Joanne Orlando: Onus on parents using iPad as pacifier

Add a comment
Digitally sedating kids is a big can of worms, writes Joanne Orlando.
Research shows that 75 to 80 per cent of parents use technology to placate or distract children. Photo / Getty Images
Research shows that 75 to 80 per cent of parents use technology to placate or distract children. Photo / Getty Images

Do you "iPad your child" when you go to a restaurant?

I couldn't help but notice the 1-year-old at the restaurant table next to me who had been iPadded. That is, an iPad loaded with his favourite animation had been propped up on the table to act as a surrogate babysitter.

While screens can solve short-term issues of keeping children quiet, consistently using them to anaesthetise kids does us all a disservice in the long term.

Research shows that 75 to 80 per cent of parents now use technology to placate or distract children, for example on a long car trip, waiting for a doctor's appointment, when mum or dad is cooking dinner, or when it's nap time.

While this strategy works, it raises important questions about how children will develop all the social skills they need for our world. Screens may ward off kids' complaints (or complaints from adults around us) but we're doing children a disservice if our go-to strategy is always to use technology to keep them quiet.

How can we grumble about kids not knowing how to act in public, or how to manage boredom, when they haven't had the chance to learn those skills?

Technology has enormous potential to support children's learning. But how adults guide that use is key.

Research published in the journal Psychology consistently shows television has for many years been effectively used as a strategy to calm children with identified difficult behaviour, but mobile devices takes this one big step further.

Parents can now calm down - or digitally sedate - wherever and whenever they feel they are losing (or may lose) control over a child's behaviour. It's unlikely that a child will say no to the device being handed to them, therefore it's a parent's responsibility to give this strategy careful thought, especially in terms of how often to use tech as a pacifier.

Most children start using mobile devices in their first year of life and from day one the context around when and why that device is given to them is crucial.

We're doing children a disservice if our go-to strategy is to use technology to keep them quiet.

Is a mobile automatically handed to a child when waiting in line? Is the family iPad or other tablet device mostly used to reward or punish behaviour? Are your devices loaded with apps to keep your child quiet? Is a parent always angry or disappointed with the child when letting them use a device?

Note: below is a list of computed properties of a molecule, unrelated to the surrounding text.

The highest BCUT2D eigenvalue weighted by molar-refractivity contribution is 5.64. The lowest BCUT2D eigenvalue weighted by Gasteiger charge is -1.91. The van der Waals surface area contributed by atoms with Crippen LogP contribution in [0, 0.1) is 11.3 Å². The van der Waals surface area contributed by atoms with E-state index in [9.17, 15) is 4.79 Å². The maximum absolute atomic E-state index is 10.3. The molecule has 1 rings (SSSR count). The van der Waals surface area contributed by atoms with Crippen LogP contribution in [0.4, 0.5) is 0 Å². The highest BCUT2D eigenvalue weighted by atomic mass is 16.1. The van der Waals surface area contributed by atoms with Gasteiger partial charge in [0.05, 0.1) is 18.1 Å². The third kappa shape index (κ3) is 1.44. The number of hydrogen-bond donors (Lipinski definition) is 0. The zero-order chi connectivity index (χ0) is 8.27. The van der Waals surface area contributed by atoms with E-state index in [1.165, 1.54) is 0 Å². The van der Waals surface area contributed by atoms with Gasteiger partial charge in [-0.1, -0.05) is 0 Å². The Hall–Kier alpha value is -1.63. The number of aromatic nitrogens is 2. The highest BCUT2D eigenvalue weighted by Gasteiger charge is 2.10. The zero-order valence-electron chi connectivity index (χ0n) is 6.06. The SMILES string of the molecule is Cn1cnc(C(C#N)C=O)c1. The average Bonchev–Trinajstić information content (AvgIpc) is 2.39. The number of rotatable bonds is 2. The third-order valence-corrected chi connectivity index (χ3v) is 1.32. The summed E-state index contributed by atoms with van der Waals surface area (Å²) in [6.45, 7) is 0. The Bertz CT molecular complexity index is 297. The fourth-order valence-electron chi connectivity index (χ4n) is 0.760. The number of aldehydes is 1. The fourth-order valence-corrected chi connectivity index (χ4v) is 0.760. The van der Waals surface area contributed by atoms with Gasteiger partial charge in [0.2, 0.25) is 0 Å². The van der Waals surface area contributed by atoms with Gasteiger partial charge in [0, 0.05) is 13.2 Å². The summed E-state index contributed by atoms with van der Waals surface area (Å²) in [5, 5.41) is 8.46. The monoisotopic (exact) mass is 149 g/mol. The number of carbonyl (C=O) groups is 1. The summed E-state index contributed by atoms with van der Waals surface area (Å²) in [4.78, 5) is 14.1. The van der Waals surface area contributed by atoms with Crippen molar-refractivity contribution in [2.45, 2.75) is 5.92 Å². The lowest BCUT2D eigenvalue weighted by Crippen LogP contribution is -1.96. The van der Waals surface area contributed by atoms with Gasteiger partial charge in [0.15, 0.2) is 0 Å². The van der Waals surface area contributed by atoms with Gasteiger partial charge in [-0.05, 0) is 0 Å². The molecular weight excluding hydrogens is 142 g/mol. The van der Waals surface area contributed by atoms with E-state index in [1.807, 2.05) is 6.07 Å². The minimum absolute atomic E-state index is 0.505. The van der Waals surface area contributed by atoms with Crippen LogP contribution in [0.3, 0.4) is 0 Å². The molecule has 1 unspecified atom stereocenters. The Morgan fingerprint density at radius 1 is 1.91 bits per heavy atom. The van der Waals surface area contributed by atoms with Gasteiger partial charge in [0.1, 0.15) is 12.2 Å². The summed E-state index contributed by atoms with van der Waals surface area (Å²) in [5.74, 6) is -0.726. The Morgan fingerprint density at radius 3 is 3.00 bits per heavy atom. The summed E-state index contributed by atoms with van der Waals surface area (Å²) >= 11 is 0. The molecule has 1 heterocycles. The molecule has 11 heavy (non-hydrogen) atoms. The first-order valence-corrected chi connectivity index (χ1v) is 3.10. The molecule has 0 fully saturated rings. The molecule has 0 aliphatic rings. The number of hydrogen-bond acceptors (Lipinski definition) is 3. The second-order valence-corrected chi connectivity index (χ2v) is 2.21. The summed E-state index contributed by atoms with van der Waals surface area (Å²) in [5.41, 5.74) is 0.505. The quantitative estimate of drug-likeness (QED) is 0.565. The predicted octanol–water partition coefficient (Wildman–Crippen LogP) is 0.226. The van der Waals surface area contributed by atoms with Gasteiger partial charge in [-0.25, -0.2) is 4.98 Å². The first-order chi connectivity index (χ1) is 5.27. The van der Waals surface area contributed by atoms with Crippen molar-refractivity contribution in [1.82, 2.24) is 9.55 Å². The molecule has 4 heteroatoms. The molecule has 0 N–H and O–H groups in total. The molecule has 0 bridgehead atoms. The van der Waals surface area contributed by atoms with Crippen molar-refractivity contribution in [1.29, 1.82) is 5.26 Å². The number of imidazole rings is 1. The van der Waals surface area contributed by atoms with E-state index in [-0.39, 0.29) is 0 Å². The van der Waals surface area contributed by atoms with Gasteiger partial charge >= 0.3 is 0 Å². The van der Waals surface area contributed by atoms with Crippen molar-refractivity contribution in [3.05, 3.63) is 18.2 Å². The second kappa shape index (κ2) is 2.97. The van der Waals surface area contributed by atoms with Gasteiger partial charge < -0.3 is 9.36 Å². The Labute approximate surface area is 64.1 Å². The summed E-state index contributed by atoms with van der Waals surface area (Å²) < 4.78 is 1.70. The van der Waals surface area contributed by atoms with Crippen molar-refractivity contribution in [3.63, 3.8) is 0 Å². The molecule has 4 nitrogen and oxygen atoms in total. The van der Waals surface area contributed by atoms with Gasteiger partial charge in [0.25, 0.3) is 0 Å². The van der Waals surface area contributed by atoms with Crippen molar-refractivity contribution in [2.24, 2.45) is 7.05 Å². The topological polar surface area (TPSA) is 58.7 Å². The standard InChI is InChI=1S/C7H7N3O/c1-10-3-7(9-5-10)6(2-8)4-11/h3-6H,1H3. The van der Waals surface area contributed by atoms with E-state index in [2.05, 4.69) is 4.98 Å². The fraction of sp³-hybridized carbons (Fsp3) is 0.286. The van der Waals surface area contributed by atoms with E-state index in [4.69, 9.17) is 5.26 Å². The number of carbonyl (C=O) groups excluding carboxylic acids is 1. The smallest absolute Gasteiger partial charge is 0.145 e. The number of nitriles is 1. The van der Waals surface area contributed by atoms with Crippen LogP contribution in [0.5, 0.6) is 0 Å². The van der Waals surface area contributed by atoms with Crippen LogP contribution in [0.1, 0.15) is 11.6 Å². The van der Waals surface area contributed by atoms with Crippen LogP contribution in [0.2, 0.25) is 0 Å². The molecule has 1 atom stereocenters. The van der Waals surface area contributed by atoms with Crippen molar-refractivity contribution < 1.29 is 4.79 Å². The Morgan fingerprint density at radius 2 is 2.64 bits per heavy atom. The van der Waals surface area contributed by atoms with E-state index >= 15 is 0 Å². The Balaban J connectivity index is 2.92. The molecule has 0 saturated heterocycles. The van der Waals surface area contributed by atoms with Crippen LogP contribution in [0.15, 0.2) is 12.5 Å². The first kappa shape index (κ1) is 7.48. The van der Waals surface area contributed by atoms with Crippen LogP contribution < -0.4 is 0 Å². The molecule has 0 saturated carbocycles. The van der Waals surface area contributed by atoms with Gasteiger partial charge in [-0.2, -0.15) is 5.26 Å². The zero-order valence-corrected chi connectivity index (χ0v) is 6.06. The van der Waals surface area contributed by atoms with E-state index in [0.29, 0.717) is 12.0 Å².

Consistent negative uses of technology, which aim to suppress child behaviour, have many long-term implications.

For example, knowing how to change our speech and actions in different social situations comes from engaging in different social scenarios over and over again. If a child is always encouraged to be head-down and focused on their screen when they are in a cafe or on the bus, then they will miss developing these understandings and skills.

Can we really blame them for inappropriate behaviour if they've never had opportunity to become familiar with what is appropriate and understand it? We often lament dinner table conversation or conversation in the car but if the DVD player is always turned on when children get in the car, then the learned behaviour is not talking.

Very different implications are achieved if a device is used in a positive and empowering way, for example when a device is consistently handed to a child at home to support their creativity, imagination, communication and language skills.

Not only is technology being used in a way that will enhance learning, but it's also communicating the understanding that it is an empowering part of our lives.

This is important in the long term if we actually want children to have positive attitudes towards using technology to learn at school and in future employment. Imagine a child's confusion if they were asked to work on an iPad at school, when at home it had only been given to them in response to screaming and bad behaviour.

From a practical point of view, there are times when parents need quiet, but consistently using tablets or mobile devices as the preferred method for achieving it is a problem.

It dumbs down the potential that technology holds for children's learning. It also strips our children of important knowledge and skills for life today.

Consistently demanding children disengage with the world around them and expecting them to be quiet all the time limits their opportunities to learn how to engage confidently with society. It teaches them that they are not important.

They may be having fun using a device, but the message is subliminal. If we want happy and successful children then it's important to take stock of our own actions for developing their behaviour so that technology is an empowering part of children's lives.

theconversation.com

Joanne Orlando is a technology and learning researcher at Western Sydney University.

Get the news delivered straight to your inbox

Receive the day’s news, sport and entertainment in our daily email newsletter

SIGN UP NOW

Have your say

1200 characters left

By and large our readers' comments are respectful and courteous. We're sure you'll fit in well.
View commenting guidelines.

© Copyright 2016, NZME. Publishing Limited

Assembled by: (static) on production apcf03 at 26 Sep 2016 02:14:50 Processing Time: 625ms